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  1. Dental Devices

Dental Amalgam

Participate in the Immunology Devices Panel Meeting in November 2019

On November 13-14, 2019, the FDA will host a public meeting of the Immunology Devices Panel of the Medical Devices Advisory Committee to discuss metal-containing implants and dental amalgam. Read the FDA's paper on metal-containing implants and paper on dental amalgam for more information on the topics.

You can participate by attending the meeting (either in person or online), presenting at the meeting, or submitting written comments to help inform the FDA's thinking on this topic. Key dates include:

  • October 16, 2019: Individuals interested in making formal oral presentations should notify the contact person (FDA.MetalImplants@fda.hhs.gov) and submit a brief statement of the general nature of the evidence or arguments they wish to present, the names and addresses of proposed participants, and an indication of the approximate time requested to make their presentation on or before October 16, 2019.
  • October 28, 2019: Comments received on or before October 28, 2019, will be provided to the advisory committee panel. Comments received after that date will be taken into consideration by the FDA.
  • November 13-14, 2019: Public meeting of the Immunology Devices Panel of the Medical Devices Advisory Committee. The FDA plans to provide a live webcast of the meeting:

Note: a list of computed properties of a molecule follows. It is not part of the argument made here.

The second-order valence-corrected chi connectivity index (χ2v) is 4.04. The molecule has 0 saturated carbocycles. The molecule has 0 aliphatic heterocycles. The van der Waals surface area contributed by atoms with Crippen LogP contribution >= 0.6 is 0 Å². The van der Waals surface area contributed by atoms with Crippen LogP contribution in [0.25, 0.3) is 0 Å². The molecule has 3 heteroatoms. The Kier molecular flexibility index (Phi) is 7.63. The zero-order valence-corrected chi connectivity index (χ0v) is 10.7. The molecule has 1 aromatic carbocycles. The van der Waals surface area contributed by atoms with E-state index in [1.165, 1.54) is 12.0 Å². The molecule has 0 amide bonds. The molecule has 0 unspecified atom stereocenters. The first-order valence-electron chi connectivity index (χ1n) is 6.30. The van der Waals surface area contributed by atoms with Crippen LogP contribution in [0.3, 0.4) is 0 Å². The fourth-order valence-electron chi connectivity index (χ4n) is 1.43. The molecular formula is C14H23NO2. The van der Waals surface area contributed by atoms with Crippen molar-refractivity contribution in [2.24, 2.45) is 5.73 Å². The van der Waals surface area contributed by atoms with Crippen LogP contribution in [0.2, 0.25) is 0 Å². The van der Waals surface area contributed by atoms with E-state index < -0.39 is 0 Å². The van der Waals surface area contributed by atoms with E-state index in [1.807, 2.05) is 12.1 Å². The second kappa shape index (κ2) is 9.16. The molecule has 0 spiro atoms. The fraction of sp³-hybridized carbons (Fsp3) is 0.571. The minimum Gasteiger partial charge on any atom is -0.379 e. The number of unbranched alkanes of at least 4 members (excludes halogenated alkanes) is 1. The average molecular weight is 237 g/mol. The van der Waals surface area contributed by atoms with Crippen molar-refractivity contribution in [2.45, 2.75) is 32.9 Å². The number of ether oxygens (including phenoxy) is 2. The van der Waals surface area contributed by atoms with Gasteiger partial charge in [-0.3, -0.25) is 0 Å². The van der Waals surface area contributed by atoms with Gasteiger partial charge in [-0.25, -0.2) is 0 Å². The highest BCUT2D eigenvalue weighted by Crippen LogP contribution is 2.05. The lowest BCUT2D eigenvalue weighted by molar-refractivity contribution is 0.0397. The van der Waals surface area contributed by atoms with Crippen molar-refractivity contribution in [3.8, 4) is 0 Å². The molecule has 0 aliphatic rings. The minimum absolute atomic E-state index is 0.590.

• December 16, 2019: The docket will close to comments on December 16, 2019.

Participate in the panel meeting

Dental amalgam is a dental filling material which is used to fill cavities caused by tooth decay. Its primary component is elemental mercury.

Tooth decay results in a loss of tooth structure. Dental amalgam is one type of dental filling material used to repair tooth structure that has been destroyed by decay and to restore the biting surfaces of a decayed tooth. Other materials, commonly referred to as composites, are also used for dental fillings.

This website contains information about dental amalgam and other types of dental filling materials. It provides general information and is not meant to replace a discussion with your dentist.

The following links provide additional information related to the FDA's regulation of dental amalgam.

The following links provide additional information about the FDA’s role in regulating medical devices.

The following links provide additional information about sources of mercury exposure and bioaccumulation:

The following link provides additional information about allergy or sensitivity to mercury:

FDA does not regulate the disposal of dental amalgam. The disposal of dental amalgam is regulated by the Environmental Protection Agency (EPA) and state and local authorities. See the following link for EPA guidelines: http://www.epa.gov/waterscience/guide/dental/